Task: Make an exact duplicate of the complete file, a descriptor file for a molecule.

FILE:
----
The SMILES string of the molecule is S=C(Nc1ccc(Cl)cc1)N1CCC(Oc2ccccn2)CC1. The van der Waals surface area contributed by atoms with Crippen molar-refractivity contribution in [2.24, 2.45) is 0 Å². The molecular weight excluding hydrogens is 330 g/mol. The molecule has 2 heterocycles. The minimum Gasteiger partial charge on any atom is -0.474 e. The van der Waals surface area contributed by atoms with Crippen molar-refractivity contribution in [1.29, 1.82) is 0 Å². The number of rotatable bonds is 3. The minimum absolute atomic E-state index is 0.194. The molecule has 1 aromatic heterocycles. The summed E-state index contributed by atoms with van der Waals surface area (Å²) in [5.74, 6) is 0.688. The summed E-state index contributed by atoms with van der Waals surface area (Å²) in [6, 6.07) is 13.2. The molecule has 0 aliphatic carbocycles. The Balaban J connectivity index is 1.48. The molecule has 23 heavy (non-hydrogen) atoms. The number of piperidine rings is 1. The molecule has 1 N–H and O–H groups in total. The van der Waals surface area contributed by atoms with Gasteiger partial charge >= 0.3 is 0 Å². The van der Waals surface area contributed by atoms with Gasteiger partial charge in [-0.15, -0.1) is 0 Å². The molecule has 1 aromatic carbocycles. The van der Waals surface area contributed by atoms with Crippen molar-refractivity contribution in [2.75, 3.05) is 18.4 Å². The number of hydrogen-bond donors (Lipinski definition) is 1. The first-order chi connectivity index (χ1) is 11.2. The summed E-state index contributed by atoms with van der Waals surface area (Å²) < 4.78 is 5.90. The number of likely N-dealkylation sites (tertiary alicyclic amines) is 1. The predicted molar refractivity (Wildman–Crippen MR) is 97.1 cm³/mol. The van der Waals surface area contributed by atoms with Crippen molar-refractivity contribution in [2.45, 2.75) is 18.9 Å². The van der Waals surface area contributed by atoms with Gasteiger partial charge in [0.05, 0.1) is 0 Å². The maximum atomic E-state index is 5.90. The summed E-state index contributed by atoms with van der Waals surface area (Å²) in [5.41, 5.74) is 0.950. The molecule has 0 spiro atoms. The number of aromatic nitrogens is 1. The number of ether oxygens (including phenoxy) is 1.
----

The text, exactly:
The SMILES string of the molecule is S=C(Nc1ccc(Cl)cc1)N1CCC(Oc2ccccn2)CC1. The van der Waals surface area contributed by atoms with Crippen molar-refractivity contribution in [2.24, 2.45) is 0 Å². The molecular weight excluding hydrogens is 330 g/mol. The molecule has 2 heterocycles. The minimum Gasteiger partial charge on any atom is -0.474 e. The van der Waals surface area contributed by atoms with Crippen molar-refractivity contribution in [1.29, 1.82) is 0 Å². The number of rotatable bonds is 3. The minimum absolute atomic E-state index is 0.194. The molecule has 1 aromatic heterocycles. The summed E-state index contributed by atoms with van der Waals surface area (Å²) in [5.74, 6) is 0.688. The summed E-state index contributed by atoms with van der Waals surface area (Å²) in [6, 6.07) is 13.2. The molecule has 0 aliphatic carbocycles. The Balaban J connectivity index is 1.48. The molecule has 23 heavy (non-hydrogen) atoms. The number of piperidine rings is 1. The molecule has 1 N–H and O–H groups in total. The van der Waals surface area contributed by atoms with Gasteiger partial charge >= 0.3 is 0 Å². The van der Waals surface area contributed by atoms with Gasteiger partial charge in [-0.15, -0.1) is 0 Å². The molecule has 1 aromatic carbocycles. The van der Waals surface area contributed by atoms with Crippen molar-refractivity contribution in [2.75, 3.05) is 18.4 Å². The number of hydrogen-bond donors (Lipinski definition) is 1. The first-order chi connectivity index (χ1) is 11.2. The summed E-state index contributed by atoms with van der Waals surface area (Å²) < 4.78 is 5.90. The number of likely N-dealkylation sites (tertiary alicyclic amines) is 1. The predicted molar refractivity (Wildman–Crippen MR) is 97.1 cm³/mol. The van der Waals surface area contributed by atoms with Crippen molar-refractivity contribution in [2.45, 2.75) is 18.9 Å². The van der Waals surface area contributed by atoms with Gasteiger partial charge in [0.05, 0.1) is 0 Å². The maximum atomic E-state index is 5.90. The summed E-state index contributed by atoms with van der Waals surface area (Å²) in [5.41, 5.74) is 0.950. The molecule has 0 spiro atoms. The number of aromatic nitrogens is 1. The number of ether oxygens (including phenoxy) is 1.